Experimental Part

2-Sulfanilamidothiazole or Sulfamethoxazole (CAS number 71-14-0) was obtained from Sigma Aldrich and used as received. Except when stated, all the other reagents were of the purest grade commercially available and were used without further purification. All the solutions were with deionised ultrapure water that was purified with Milli-Q devise (Millipore) and its purity was controlled by its resistivity. pH measurements were carried out with a JENWAY 3310. The ionic strength was not controlled.

The irradiation system was a device that simulates solar radiation (Suntest-CPS+, Atlas) equipped with a xenon lamp and a filter that permits the transmission wavelength above 290 nm. The power was fixed to provide about 550 W.m-2 and samples temperature was controlled by a water flow (T= 20°C). A cylinder reactor made in stainless steel equipped with two germicidal lamps (Mazda T815 15W) emitting selectively at 254 nm and symmetrically installed around the cylinder were used. The reactor, a quartz tube (d=2.5 cm) containing a maximum of 50 mL solution, was located in the centre of the container.

The disappearance of the antimicrobial and the formation of the products were followed by high performance liquid chromatography using a Waters 2695 HPLC (Alliance) chromatograph system equipped with a Waters 2998 photodiode array detector. The experiments were performed by UV detection at either 250 nm or 280 nm and by using a reverse phase Nucleodur column (Macherey-Nagel, 100-5 C18 ec; 150–4.6 mm). The flow rate was 1.0 mL min-1 and the injected volume was 50 μL. The elution was accomplished with water, formic acid (0.1%) and acetonitrile (60/40 v/v). A Waters/Micromass LC/QTOF tandem mass spectrometer (Micromass, Manchester, UK), with an orthogonal geometry Z-spray ion source, was used for LC/ESI/MS and LC/ESI/MS/MS experiments. LC separation was performed using the gradient program reported in the literature [19]. Eluate was subjected to electrospray ionization (ESI) in the positive ion as well as negative mode and resulted in the formation of protonated molecules and deprotonation of the sample components. Scanning was performed in the range between m/z 60 and 600. The elemental composition of the recorded ions was further determined using MassLynx Elemental Composition software V4.1 (Micromass). C, H, N, O and S were selected as possible elements present. In LC/MS analyses, in order to assign the elemental formulas, the minimum and maximum atoms of each element were set as follows: C from 1 to 20; H from 1 to 20; N from 0 to 5; O from 0 to 10 and S from 0 to 2. No nitrogen rule, ring and double bond equivalents were applied. The maximum deviation was set to 10 ppm. Five scans were combined before the integration of the individual peaks. The desolvation and ion source temperatures were set at 250°C and 100°C, respectively. Nitrogen was used as the nebulizer (35 L/h) as well as a desolvation gas (350 L/h). The optimized voltages for the probe and ion source components (to produce maximum intensity) were 3 kV for the stainless-steel capillary, 35 V for the sample cone and 1 V for the extractor cone. The sampling rate of approximately 20 scans s-1.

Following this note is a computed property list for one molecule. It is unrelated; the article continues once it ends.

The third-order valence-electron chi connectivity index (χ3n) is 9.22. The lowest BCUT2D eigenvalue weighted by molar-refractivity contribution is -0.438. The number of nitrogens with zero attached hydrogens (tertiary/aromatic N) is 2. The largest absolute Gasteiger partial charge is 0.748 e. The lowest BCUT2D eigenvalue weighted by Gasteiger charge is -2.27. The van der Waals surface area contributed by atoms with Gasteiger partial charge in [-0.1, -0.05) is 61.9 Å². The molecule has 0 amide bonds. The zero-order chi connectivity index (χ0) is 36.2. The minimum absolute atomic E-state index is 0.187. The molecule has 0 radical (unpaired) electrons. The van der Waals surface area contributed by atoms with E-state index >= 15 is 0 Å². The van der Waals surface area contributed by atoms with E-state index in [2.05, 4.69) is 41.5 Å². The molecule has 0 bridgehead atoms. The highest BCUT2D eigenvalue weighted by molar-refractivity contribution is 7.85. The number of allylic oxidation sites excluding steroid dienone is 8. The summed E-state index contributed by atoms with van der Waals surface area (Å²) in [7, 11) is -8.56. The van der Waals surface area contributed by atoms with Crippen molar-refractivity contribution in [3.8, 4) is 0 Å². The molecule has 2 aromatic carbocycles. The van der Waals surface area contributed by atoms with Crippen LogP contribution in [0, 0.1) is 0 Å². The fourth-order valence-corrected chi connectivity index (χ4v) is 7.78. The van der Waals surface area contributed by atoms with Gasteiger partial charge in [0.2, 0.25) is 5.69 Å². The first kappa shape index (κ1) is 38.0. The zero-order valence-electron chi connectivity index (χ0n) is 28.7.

Tandem mass spectrometric (MS/MS) experiments in collisionally induced dissociation (CID) mode were performed using argon in the collision cell at a pressure of 4.0 × 10-3 mbar. A collision energy gradient (15-35 V) was used for preliminary fingerprints and specific energies were then used to unambiguously assign the product ions. The [M+H]+ or [M-H]- precursor ions were used as a lock mass for the MS/MS experiments and allowed for accurate mass measurements to be undertaken. The ion formulae were determined by restricting the possible elements present to those in the precursor ion formulae, and setting the maximum allowed deviation in the mass measurements to 20 ppm. UV-visible spectra were recorded with a Cary 3 double beam spectrophotometer.

Results and Discussion

Kinetic studies